Before initiating use of antibiotics, it is important to pause and review all relevant clinical and laboratory data and then weigh the potential benefit versus harm of initiating antibiotic therapy. The Agency for Healthcare Research and Quality’s (AHRQ’s) Four Moments of Antibiotic Decision Making are the critical time periods of antibiotic decision making. Clinicians are encouraged to use the Four Moments framework for all patients receiving antibiotics and whenever the need for antibiotics is being considered.
The Four Moments includes:
- Moment One: Does my patient have an infection that requires an antibiotic?
- Moment Two: Have I ordered appropriate cultures before starting antibiotics? What empiric therapy should I initiate?
- Moment Three: A day or more has passed, can I stop antibiotics? Can I narrow therapy or change from IV to oral therapy? Those questions should be asked every day a patient is on an antibiotic.
- Moment Four: What duration of antibiotic therapy is needed for my patient’s diagnosis?
Several actions can be taken to integrate the Four Moments into regular practice. Local guidelines should be developed using the Four Moments framework. All “Best Practices” presentations in the AHRQ Safety Program Toolkit incorporate the Four Moments framework and most have One Page Document templates to assist with guideline development.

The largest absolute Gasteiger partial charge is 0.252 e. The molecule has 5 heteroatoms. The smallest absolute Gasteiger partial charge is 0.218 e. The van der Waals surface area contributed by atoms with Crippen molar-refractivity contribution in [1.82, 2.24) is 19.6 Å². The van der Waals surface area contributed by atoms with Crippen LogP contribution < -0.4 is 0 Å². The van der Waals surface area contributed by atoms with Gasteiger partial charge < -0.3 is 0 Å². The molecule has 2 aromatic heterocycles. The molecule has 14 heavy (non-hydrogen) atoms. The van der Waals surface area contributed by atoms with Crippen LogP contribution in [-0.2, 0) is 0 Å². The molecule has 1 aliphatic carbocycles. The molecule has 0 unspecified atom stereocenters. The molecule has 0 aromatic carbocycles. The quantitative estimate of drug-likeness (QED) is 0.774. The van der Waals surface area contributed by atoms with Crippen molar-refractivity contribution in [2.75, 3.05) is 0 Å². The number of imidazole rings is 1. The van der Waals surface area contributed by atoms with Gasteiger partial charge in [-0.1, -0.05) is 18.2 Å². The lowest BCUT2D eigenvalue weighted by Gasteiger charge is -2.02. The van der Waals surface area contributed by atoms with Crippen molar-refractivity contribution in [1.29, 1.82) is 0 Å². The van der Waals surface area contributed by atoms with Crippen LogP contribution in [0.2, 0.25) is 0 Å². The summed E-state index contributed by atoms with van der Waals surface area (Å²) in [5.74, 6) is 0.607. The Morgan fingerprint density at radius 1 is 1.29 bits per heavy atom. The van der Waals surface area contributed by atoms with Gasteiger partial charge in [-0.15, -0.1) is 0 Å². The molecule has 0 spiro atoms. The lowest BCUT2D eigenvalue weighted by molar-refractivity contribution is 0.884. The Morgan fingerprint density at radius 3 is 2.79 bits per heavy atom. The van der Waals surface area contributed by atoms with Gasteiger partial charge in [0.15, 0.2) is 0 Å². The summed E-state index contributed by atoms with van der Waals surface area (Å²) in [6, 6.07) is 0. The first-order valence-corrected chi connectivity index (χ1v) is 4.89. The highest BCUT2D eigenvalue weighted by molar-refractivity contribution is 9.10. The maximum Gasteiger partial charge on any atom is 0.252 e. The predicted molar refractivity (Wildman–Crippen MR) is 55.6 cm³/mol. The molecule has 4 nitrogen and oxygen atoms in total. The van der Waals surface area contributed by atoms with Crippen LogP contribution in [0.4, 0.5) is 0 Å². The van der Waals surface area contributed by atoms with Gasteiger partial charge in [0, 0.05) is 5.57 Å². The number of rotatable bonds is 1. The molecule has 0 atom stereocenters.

Resources to help integrate the Four Moments into regular practice, include:
- The Four Moments of Antibiotic Decision Making Posters and Screen Saver
- Antibiotic Time Out Tool
- Team Antibiotic Review Form
Medication errors, drug reactions, overdoses and allergic reactions are all types of Adverse Drug Events (ADEs). Fortunately, many ADEs are preventable, can impact positive health outcomes and decrease healthcare costs. Improving antibiotic use should be viewed as a patient safety issue. Clinicians involved in antibiotic prescribing should be encouraged to understand both the benefits and risks of antibiotic use and be engaged in reducing harm, which often requires a change in thinking and behavior. The Great Plains QIN team works to support existing state-based and community-based efforts and coalitions in the Dakotas to improve care and offers guidance, expertise and resources to help streamline efforts, reduce duplication, connect leaders and improve the quality of care in our communities, including medication safety. Visit the Quality Care Coalition page to learn more.